A Clinical Care Pathway Developed by a Multispecialty Panel Using the RAND™/UCLA Appropriateness Method
An expert panel recommended that clinicians take these steps for osteoporotic patients with suspected vertebral compression fracture (VCF)1:
Watchful waiting: While it is not depicted in the graphic, a number of patients who are not treated, but who continue to have untreated symptoms, may end up being “looped” back into the algorithm at some point.
1. CONSIDER key signs and symptoms for the suspicion of VCF.
History of present illness
Past medical history including relative risk factors
2. RECOMMEND advanced diagnostic imaging for patients with suspected VCF (with MRI being the preferred diagnostic tool).
3. VALIDATE appropriateness criteria of VA vs. NSM and when to refer to specialist.
Seven signs/symptoms that were agreed to by the panelists as key to determining if VA or NSM should be prescribed:
|Signs and Symptoms||Variations Considered|
|Duration of pain||< 1 day; 1-3 days; 3-6 days; > 6 weeks|
|Advanced imaging findings||Negative; Positive (= concordant with or supportive of acuity of fracture)|
|Degree of vertebral height reduction||Mild (< 25%); Moderate (25-40%); Severe (> 40%)|
|Kyphotic deformity||No; Yes|
|Progression of vertebral height loss (increased height reduction on radiologic images at follow-up)||No; Yes|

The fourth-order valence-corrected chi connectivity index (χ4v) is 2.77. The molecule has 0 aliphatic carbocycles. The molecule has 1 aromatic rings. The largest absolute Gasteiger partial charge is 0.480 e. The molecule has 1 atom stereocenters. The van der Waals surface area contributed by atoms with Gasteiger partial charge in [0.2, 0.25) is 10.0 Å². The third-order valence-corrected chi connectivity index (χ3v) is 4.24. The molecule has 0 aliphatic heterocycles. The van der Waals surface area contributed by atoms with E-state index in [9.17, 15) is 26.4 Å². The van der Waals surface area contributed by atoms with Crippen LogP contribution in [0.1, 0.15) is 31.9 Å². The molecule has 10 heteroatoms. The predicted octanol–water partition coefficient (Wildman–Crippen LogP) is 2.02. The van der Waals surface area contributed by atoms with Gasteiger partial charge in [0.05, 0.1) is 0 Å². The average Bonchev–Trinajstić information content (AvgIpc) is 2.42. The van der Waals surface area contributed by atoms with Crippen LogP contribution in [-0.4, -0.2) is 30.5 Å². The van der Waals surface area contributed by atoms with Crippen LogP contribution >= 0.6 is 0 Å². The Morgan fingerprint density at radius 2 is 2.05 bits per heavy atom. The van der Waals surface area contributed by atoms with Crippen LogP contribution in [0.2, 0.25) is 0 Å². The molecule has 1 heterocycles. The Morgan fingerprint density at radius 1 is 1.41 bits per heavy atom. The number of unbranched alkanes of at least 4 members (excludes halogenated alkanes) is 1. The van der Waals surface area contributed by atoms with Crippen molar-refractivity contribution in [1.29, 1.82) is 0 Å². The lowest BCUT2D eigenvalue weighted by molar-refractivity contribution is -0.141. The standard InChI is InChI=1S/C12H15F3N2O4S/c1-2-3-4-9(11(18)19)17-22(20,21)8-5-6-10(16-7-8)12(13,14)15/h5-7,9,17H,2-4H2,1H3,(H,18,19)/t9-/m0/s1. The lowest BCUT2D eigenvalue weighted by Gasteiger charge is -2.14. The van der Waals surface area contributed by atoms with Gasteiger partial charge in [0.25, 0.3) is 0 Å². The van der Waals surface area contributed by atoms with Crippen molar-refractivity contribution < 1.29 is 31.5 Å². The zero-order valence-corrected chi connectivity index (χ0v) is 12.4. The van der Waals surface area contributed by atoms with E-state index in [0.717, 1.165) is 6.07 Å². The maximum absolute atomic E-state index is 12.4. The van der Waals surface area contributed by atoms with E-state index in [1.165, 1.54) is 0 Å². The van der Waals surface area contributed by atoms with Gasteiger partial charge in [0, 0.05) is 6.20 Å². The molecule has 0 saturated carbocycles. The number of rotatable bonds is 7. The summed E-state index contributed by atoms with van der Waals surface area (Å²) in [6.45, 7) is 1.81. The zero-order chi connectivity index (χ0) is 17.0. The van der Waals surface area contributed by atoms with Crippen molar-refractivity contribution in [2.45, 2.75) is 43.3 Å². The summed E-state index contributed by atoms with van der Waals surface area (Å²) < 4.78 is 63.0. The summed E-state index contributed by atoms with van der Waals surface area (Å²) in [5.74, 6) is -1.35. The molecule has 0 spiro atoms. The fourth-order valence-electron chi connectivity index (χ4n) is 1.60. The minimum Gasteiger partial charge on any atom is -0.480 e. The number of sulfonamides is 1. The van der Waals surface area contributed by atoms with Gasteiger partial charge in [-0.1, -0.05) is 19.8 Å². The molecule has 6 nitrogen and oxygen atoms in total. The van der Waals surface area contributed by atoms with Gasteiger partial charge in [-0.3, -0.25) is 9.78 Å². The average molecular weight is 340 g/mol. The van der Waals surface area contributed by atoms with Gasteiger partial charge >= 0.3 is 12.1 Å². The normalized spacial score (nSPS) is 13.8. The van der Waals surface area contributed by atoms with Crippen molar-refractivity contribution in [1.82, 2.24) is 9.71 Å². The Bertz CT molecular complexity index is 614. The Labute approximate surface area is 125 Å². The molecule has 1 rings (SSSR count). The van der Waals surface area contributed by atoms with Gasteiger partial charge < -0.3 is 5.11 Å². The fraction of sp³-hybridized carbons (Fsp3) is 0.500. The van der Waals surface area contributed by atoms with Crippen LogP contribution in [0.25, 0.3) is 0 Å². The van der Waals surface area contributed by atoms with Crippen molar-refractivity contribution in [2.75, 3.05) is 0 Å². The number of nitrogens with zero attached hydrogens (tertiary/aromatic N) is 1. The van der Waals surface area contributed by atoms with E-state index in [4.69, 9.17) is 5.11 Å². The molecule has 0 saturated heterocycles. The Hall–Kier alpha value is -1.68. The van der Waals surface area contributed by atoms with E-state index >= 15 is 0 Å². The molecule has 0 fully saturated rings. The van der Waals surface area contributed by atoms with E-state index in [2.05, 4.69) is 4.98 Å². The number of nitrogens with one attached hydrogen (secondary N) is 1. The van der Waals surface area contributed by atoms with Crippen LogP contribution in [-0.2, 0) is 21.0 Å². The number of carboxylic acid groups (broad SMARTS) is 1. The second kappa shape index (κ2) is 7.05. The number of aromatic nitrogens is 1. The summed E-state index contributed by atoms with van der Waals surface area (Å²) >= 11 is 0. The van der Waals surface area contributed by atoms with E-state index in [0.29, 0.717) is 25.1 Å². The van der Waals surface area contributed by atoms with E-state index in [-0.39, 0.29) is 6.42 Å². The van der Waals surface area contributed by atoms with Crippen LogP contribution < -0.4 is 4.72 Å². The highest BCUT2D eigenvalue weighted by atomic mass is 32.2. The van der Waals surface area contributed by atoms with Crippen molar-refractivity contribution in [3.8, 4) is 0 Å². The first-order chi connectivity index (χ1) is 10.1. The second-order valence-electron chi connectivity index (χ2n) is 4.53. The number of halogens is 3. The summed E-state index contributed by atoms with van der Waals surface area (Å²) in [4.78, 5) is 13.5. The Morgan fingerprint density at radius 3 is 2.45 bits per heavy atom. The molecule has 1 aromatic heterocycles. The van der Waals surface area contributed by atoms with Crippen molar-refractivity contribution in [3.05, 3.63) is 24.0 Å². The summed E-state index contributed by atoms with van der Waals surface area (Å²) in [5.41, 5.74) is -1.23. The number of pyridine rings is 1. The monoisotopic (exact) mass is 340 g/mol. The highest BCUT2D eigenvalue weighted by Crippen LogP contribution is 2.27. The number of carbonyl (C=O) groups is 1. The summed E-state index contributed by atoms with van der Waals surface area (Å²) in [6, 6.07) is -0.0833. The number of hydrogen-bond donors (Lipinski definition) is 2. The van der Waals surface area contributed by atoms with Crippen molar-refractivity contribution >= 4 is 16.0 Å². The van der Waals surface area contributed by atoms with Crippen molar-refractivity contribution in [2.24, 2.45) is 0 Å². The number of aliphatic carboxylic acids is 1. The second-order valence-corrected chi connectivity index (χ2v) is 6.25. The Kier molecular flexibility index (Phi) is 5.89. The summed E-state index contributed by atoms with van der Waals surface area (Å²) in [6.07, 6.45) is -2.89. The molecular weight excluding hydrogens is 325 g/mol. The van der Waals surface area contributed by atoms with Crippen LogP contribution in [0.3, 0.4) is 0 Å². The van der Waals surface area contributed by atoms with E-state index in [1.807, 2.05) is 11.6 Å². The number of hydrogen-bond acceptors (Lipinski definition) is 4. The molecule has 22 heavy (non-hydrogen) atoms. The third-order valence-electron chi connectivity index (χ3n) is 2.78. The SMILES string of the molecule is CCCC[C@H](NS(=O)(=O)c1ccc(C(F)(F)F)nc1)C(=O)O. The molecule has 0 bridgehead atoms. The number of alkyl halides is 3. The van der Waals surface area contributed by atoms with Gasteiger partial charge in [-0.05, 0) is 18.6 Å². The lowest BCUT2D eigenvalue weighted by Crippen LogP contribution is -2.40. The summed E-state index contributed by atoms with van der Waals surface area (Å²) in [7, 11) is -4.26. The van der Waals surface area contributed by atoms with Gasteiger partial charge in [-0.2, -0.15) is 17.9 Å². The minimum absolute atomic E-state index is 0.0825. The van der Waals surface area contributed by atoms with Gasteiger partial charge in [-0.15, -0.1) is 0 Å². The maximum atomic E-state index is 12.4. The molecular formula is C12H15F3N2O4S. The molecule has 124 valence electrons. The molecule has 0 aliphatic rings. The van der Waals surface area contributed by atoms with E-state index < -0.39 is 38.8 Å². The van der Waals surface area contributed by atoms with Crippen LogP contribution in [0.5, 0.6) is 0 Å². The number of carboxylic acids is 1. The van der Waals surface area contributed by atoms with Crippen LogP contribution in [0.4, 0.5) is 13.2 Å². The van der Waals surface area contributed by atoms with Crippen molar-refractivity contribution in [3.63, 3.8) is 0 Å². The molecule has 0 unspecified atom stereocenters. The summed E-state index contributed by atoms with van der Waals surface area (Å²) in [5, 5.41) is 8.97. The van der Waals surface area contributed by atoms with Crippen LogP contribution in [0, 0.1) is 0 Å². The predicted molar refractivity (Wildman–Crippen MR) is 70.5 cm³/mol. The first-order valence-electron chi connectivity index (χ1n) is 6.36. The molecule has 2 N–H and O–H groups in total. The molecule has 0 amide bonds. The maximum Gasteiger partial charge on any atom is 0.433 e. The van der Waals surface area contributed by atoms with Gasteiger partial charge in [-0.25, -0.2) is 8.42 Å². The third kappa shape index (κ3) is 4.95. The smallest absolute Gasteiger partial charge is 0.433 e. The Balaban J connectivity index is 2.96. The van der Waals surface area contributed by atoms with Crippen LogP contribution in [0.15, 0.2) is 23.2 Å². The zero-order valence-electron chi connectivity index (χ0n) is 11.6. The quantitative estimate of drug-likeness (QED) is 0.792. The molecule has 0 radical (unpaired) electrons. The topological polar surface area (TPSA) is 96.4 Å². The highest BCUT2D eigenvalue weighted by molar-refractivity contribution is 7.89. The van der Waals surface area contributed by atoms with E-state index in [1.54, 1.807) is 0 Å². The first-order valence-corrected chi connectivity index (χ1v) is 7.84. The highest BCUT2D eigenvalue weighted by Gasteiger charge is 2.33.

|Evolution of symptoms||Has improved since onset (but VAS still ≥ 5); Stable on medication (but VAS still ≥ 5); Has worsened despite optimal medication|
|Impact of VCF on daily functioning||Moderate (cf. Roland Morris Disability Questionnaire 12-17); Severe (cf. Roland Morris Disability Questionnaire > 17)|
Panel was presented with >500 potential patient scenarios on which they voted the appropriateness of treating with VA vs. NSM. See the details.
4. REVIEW contraindications for VA.
5. ENDORSE follow up after treatment with continuous osteoporosis evaluation, treatment, and education.
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BKP is a minimally invasive procedure for the treatment of pathological fractures of the vertebral body due to osteoporosis, cancer, or benign lesion. The complication rate with BKP has been demonstrated to be low. There are risks associated with the procedure (e.g., cement extravasation), including serious complications, and though rare, some of which may be fatal.
Risks of acrylic bone cements include cement leakage, which may cause tissue damage, nerve or circulatory problems, and other serious adverse events, such as: cardiac arrest, cerebrovascular accident, myocardial infarction, pulmonary embolism, or cardiac embolism.
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Learn more about balloon kyphoplasty.
Reprinted from The Spine Journal 2018, Hirsch JA, Beall DP, Chambers MR et al. Management of vertebral fragility fractures: a clinical care pathway developed by a multispecialty panel using the RAND/UCLA Appropriateness Method. Nov;18(11):2152-2161, Copyright 2018, with permission from Elsevier.